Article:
Identity of MS
Prior to 2008, my life was filled with work, good friends, family and the activities I loved. A beautiful wife, two kids and I had just earned the designation of All American at the ½ Ironman Triathlon distance. From the outside it looked like I had it all but during all of this good fortune, I always felt that it was not enough.
During this time I had bouts of depression and the stress became worse at work. The mistakes and accomplishments in my career left me feeling like I was not enough as my lack of self worth increased. I was trying to fill a bottomless hole with external accomplishments, ignoring what really mattered, me.
Then in 2008, I paralyzed my right leg taking away what I loved, who I thought I was, and the identity I desperately held onto.
During my journey of healing my leg, the negative thoughts of not being enough, which led me to career, family and health struggles, increased. These negative thoughts plagued me as I avoided the changes to my life. During this time I was pretending and acting like I was going to be OK. I acted confident and strong to everyone else but inside I was scared and lost. The denial of my injury and pretending to be OK led me to depression and thoughts of suicide. I had to make a change but did not know how. Grasping tightly to my old sense of self, and out of sheer determination with a desire to have my old life back, I completed Ironman 3 years after I paralyzed my leg.
This amazing accomplishment did not come close to what I really needed and the act of being OK, continued. This cycle continued with high levels of stress and fear. During this time, I did not ask for help and thought I just needed to deal with it.
My previous identity of not being good enough or deserving left me living in fear and shame. Holding on too tight kept me from exploring other options, and being open to receiving help.
I kept walking through life with my eyes closed.
My journey was not over, In 2017, I was diagnosed with Primary Progressive MS (Multiple Sclerosis) and told I was less than a year away from a wheelchair. My fear and worry surmounted and I did not like the options my MS neurologist was giving me. I began seeing many experts from around the country that only confirmed this grim prognosis. At this time, I avoided all medication due to the side effects and deep down I knew there had to be a better way.
I began researching alternative methods and studying doctors like Dr. Terry Wahls and the Wahls protocol. I researched why symptoms happened and what was causing them. I read stories and spoke to many people that have healed incurable diseases by using alternative means like meditation and diet. Through this journey of discovery, I began to feel better and if I had a challenging day I knew why.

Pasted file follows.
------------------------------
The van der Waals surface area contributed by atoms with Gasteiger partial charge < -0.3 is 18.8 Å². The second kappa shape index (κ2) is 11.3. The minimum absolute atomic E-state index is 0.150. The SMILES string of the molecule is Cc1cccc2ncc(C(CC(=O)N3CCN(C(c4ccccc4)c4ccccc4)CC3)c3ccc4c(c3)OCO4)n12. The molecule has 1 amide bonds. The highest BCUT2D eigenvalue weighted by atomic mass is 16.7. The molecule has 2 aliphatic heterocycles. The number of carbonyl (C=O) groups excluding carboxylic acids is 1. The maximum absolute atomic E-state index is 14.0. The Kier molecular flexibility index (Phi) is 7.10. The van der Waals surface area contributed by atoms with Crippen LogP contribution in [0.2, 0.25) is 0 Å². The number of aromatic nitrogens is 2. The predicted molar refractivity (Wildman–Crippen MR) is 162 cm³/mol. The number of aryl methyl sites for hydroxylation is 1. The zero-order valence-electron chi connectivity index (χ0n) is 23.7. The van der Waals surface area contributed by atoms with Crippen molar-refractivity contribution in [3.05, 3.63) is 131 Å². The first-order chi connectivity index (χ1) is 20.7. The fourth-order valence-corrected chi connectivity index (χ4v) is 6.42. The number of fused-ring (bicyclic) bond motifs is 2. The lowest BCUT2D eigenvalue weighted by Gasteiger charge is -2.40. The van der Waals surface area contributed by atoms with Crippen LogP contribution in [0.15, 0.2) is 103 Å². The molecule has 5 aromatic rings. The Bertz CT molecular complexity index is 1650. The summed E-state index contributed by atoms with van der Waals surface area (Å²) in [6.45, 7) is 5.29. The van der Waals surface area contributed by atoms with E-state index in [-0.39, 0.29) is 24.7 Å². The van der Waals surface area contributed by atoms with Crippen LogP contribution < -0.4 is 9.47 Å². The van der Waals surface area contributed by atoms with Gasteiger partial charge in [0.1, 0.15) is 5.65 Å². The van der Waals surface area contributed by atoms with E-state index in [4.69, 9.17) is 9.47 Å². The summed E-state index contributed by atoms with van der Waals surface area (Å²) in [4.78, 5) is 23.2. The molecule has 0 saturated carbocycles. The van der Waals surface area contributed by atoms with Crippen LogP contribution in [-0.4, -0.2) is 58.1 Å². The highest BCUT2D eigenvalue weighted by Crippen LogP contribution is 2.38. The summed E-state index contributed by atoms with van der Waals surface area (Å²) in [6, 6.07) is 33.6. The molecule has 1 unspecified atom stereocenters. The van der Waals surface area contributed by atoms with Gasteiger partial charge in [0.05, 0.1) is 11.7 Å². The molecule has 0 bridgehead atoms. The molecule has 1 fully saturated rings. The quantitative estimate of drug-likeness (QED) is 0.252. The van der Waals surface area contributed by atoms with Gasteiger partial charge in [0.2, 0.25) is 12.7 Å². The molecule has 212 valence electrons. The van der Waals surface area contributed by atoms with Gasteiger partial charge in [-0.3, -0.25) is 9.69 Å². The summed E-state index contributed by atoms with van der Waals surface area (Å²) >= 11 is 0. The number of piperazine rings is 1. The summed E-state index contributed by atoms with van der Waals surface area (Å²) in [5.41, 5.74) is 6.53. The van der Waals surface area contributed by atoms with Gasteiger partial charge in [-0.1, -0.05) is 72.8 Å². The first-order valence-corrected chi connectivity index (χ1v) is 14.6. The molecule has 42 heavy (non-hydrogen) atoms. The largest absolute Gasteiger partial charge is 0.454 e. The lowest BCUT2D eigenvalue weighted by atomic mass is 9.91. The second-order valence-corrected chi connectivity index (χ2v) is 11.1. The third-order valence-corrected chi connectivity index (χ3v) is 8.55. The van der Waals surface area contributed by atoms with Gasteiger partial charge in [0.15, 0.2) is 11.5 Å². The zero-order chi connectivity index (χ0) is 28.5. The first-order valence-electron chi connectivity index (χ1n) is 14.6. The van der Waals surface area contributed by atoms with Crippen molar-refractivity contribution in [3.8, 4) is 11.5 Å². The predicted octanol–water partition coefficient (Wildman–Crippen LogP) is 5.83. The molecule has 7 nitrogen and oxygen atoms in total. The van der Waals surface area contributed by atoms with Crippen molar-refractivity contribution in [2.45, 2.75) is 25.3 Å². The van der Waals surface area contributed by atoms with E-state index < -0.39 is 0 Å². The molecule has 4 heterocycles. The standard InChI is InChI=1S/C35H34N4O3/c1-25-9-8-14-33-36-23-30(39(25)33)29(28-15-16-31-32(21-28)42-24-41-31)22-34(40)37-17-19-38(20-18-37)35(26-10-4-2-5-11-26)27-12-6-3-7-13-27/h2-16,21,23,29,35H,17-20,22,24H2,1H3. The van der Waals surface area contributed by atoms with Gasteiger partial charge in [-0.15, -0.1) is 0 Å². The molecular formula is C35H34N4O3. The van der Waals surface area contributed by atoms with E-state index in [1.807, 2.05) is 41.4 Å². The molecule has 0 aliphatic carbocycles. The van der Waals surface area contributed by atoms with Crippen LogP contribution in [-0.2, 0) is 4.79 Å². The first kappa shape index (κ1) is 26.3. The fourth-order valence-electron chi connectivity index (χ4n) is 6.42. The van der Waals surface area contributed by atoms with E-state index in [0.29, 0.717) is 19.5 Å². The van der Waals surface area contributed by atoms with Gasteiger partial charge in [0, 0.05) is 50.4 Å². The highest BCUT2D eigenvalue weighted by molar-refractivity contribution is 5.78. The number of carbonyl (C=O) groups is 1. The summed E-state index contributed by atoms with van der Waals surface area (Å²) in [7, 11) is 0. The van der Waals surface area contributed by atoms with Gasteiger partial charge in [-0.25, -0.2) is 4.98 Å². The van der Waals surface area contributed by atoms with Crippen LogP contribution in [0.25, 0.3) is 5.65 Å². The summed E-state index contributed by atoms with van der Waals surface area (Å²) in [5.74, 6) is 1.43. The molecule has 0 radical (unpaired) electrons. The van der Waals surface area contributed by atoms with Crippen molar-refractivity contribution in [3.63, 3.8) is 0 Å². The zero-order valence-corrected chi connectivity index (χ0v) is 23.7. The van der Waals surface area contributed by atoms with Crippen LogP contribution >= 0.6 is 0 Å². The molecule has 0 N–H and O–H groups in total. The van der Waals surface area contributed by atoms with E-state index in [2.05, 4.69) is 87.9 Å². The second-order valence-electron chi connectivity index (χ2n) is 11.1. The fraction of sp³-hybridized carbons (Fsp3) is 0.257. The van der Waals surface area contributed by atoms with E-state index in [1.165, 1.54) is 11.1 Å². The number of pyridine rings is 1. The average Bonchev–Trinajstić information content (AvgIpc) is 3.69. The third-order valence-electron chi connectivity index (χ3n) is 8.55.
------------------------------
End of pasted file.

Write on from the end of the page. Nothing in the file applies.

I realized that the next step was up to me and too ask for help. I later discovered that being diagnosed with MS would be one of the greatest gifts ever presented to me, because I woke up to what was truly important, me.
The gift I soon began to realize happened when I was given the choice to address who I was, what I wanted, and more importantly deal with the mental roadblocks and stress of not feeling like I was enough.
When I began to look inward and begin loving myself for who I am, I discovered and believed that "I am enough" and my old identity was holding me back from taking control of the disease and living the life I wanted.
When I opened my eyes to the beauty and joy of my life, not accomplishments or prestige, I started to see life as the joy it is. I began studying and exploring how to control MS and limit the symptoms and episodes it gave. I became a Certified Health Coach, studying Food as Medicine, understanding what foods helped me thrive and others that made my MS symptoms worse. I also studied and practiced meditation and breath work to calm my nervous system and decrease my stress.
Along this journey, I came across many teachers, guides and resources that have all helped me. I have learned and live daily the power of Food as Medicine, the calm that comes from sitting quietly, exercise that is balanced, love that gives from an open heart, and an awareness of who I am.
There is a difference in what you have accomplished and who you are. Your diagnosis does not have to be who you are, you have an opportunity. You have an opportunity to know yourself on the inside and not just what we present on the outside. We have an opportunity to feel good and not be a victim to what has happened to us.
As a Certified Health Coach, host of the podcast "Identity of Health,” author of Identity of Health, and public speaker, I took my experiences to help recently diagnosed individuals develop the Identity of a survivor and the habits necessary to be one.
I want to encourage and guide you to live your best life with MS no matter what that means for you.
We can live the life we want and what our heart calls us to be.